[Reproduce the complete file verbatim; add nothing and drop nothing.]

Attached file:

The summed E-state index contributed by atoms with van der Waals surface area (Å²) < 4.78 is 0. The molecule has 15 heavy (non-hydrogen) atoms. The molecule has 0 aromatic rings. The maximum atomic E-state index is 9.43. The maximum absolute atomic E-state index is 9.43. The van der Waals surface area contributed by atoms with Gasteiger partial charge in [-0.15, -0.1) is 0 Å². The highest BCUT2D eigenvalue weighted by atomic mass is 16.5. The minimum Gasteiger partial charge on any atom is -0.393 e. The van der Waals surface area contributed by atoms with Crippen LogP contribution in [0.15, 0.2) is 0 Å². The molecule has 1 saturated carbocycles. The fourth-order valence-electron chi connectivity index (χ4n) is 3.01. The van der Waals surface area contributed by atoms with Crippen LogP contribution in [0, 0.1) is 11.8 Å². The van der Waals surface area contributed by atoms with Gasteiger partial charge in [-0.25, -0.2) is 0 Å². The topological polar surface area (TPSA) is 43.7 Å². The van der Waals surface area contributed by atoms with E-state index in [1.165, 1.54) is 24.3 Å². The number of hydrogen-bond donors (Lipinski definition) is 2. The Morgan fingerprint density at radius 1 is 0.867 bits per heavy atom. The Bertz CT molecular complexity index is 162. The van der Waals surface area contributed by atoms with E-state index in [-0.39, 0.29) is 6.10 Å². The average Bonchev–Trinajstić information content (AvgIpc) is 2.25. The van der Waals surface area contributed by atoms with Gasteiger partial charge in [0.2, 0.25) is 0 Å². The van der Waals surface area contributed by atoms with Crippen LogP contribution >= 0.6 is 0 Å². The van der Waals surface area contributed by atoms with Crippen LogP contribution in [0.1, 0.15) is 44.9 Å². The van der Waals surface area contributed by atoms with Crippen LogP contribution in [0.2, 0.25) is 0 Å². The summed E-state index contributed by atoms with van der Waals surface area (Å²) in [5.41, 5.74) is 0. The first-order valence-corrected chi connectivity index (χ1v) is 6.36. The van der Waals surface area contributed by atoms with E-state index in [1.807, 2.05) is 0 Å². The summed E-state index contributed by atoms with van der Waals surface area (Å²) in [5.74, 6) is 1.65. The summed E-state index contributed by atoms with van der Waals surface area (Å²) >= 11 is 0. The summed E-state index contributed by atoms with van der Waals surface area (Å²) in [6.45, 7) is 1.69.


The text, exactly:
The summed E-state index contributed by atoms with van der Waals surface area (Å²) < 4.78 is 0. The molecule has 15 heavy (non-hydrogen) atoms. The molecule has 0 aromatic rings. The maximum atomic E-state index is 9.43. The maximum absolute atomic E-state index is 9.43. The van der Waals surface area contributed by atoms with Gasteiger partial charge in [-0.15, -0.1) is 0 Å². The highest BCUT2D eigenvalue weighted by atomic mass is 16.5. The minimum Gasteiger partial charge on any atom is -0.393 e. The van der Waals surface area contributed by atoms with Crippen LogP contribution in [0.15, 0.2) is 0 Å². The molecule has 1 saturated carbocycles. The fourth-order valence-electron chi connectivity index (χ4n) is 3.01. The van der Waals surface area contributed by atoms with Crippen LogP contribution in [0, 0.1) is 11.8 Å². The van der Waals surface area contributed by atoms with Gasteiger partial charge in [-0.25, -0.2) is 0 Å². The topological polar surface area (TPSA) is 43.7 Å². The van der Waals surface area contributed by atoms with E-state index in [1.165, 1.54) is 24.3 Å². The number of hydrogen-bond donors (Lipinski definition) is 2. The Morgan fingerprint density at radius 1 is 0.867 bits per heavy atom. The Bertz CT molecular complexity index is 162. The van der Waals surface area contributed by atoms with E-state index in [-0.39, 0.29) is 6.10 Å². The average Bonchev–Trinajstić information content (AvgIpc) is 2.25. The van der Waals surface area contributed by atoms with Gasteiger partial charge in [0.2, 0.25) is 0 Å². The van der Waals surface area contributed by atoms with Crippen LogP contribution >= 0.6 is 0 Å². The van der Waals surface area contributed by atoms with Crippen LogP contribution in [0.1, 0.15) is 44.9 Å². The van der Waals surface area contributed by atoms with Crippen LogP contribution in [0.2, 0.25) is 0 Å². The summed E-state index contributed by atoms with van der Waals surface area (Å²) in [5.41, 5.74) is 0. The first-order valence-corrected chi connectivity index (χ1v) is 6.36. The van der Waals surface area contributed by atoms with E-state index in [1.807, 2.05) is 0 Å². The summed E-state index contributed by atoms with van der Waals surface area (Å²) in [5.74, 6) is 1.65. The summed E-state index contributed by atoms with van der Waals surface area (Å²) >= 11 is 0. The summed E-state index contributed by atoms with van der Waals surface area (Å²) in [6.45, 7) is 1.69.